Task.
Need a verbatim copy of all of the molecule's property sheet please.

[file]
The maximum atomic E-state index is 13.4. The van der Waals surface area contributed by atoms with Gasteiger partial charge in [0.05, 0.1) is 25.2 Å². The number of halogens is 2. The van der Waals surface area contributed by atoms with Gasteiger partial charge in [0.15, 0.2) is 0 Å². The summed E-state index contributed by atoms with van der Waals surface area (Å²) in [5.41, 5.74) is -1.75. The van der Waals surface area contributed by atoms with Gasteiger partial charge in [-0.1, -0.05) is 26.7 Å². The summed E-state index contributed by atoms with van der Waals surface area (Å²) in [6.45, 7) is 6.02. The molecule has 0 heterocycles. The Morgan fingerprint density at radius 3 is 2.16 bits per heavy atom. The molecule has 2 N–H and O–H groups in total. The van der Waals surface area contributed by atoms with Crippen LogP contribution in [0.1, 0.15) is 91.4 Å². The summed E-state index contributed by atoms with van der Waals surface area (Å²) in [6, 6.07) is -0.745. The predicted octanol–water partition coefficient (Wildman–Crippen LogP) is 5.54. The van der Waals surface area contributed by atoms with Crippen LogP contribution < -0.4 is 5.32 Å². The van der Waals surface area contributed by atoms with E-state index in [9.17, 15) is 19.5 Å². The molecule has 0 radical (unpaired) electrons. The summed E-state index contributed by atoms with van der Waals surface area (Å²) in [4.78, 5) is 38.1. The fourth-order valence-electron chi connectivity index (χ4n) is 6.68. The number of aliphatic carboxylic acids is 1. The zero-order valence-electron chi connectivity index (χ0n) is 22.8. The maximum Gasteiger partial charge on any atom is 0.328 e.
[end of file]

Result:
The maximum atomic E-state index is 13.4. The van der Waals surface area contributed by atoms with Gasteiger partial charge in [0.05, 0.1) is 25.2 Å². The number of halogens is 2. The van der Waals surface area contributed by atoms with Gasteiger partial charge in [0.15, 0.2) is 0 Å². The summed E-state index contributed by atoms with van der Waals surface area (Å²) in [5.41, 5.74) is -1.75. The van der Waals surface area contributed by atoms with Gasteiger partial charge in [-0.1, -0.05) is 26.7 Å². The summed E-state index contributed by atoms with van der Waals surface area (Å²) in [6.45, 7) is 6.02. The molecule has 0 heterocycles. The Morgan fingerprint density at radius 3 is 2.16 bits per heavy atom. The molecule has 2 N–H and O–H groups in total. The van der Waals surface area contributed by atoms with Crippen LogP contribution in [0.1, 0.15) is 91.4 Å². The summed E-state index contributed by atoms with van der Waals surface area (Å²) in [6, 6.07) is -0.745. The predicted octanol–water partition coefficient (Wildman–Crippen LogP) is 5.54. The van der Waals surface area contributed by atoms with Crippen LogP contribution < -0.4 is 5.32 Å². The van der Waals surface area contributed by atoms with E-state index in [9.17, 15) is 19.5 Å². The molecule has 0 radical (unpaired) electrons. The summed E-state index contributed by atoms with van der Waals surface area (Å²) in [4.78, 5) is 38.1. The fourth-order valence-electron chi connectivity index (χ4n) is 6.68. The number of aliphatic carboxylic acids is 1. The zero-order valence-electron chi connectivity index (χ0n) is 22.8. The maximum Gasteiger partial charge on any atom is 0.328 e.